Emerald Cities Collaborative Brings Diversity to Environmental Movement
ECC Comment on “The State of Diversity in Environmental Organizations” by University of Michigan Professor Dorceta Taylor for Green 2.0
Washington, D.C., August 6, 2014 – Unlike many U.S. organizations in the environmental arena, the Emerald Cities Collaborative (ECC) not only boasts a diverse staff but also is dedicated to ensuring that low-income communities of color benefit equitably from efforts to curb climate change and increase U.S. energy efficiency.
Those benefits include improved air quality and reduced instances of asthma and other respiratory illnesses caused or exacerbated by air pollution, as well as job opportunities and economic development.
More than half of ECC’s staff in Washington, D.C., and 10 cities nationwide are people of color, including African Americans, Hispanics and Asians.
“ECC’s ‘triple bottom line’ embraces environment, economy and equity,” says President and CEO Denise Fairchild. “Our mission is to improve the environment and spur economic development in low-income communities of color by creating jobs in green building – usually involving energy efficiency and/or renewable energy retrofits to municipal and commercial buildings.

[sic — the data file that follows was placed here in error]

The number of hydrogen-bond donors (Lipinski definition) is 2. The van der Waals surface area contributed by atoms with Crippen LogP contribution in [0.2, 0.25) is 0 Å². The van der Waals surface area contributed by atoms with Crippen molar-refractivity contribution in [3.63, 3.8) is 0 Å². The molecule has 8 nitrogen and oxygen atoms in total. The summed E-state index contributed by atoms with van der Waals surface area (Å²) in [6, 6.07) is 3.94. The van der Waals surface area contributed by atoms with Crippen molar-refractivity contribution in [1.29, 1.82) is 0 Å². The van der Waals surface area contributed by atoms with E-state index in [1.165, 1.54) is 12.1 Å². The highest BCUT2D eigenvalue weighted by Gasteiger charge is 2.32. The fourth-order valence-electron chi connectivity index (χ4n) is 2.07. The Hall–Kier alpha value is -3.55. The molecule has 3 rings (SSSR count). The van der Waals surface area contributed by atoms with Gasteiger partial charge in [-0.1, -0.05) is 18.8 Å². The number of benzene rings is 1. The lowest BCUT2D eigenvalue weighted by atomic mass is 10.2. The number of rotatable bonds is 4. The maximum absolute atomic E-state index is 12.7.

“These are ‘high road’ jobs that pay living wages and offer career paths, often through union apprenticeships that have historically been out of reach for minorities,” she explained
“Moreover,” Fairchild continued, “each of ECC’s 10 local directors works with a diverse, community-based council to carry out its mission.
“In short,” she concluded, “ECC brings an equity dimension to the environmental movement, both internally and in our important and impactful work.”
Emerald Cities Collaborative (ECC) is a national nonprofit network of organizations working together to advance a sustainable environment while creating economic opportunities for all. ECC is headquartered in Washington D.C. and works in 10 “Emerald Cities” nationwide with local and national partners that bring resources and expertise from the community, labor, business and government sectors.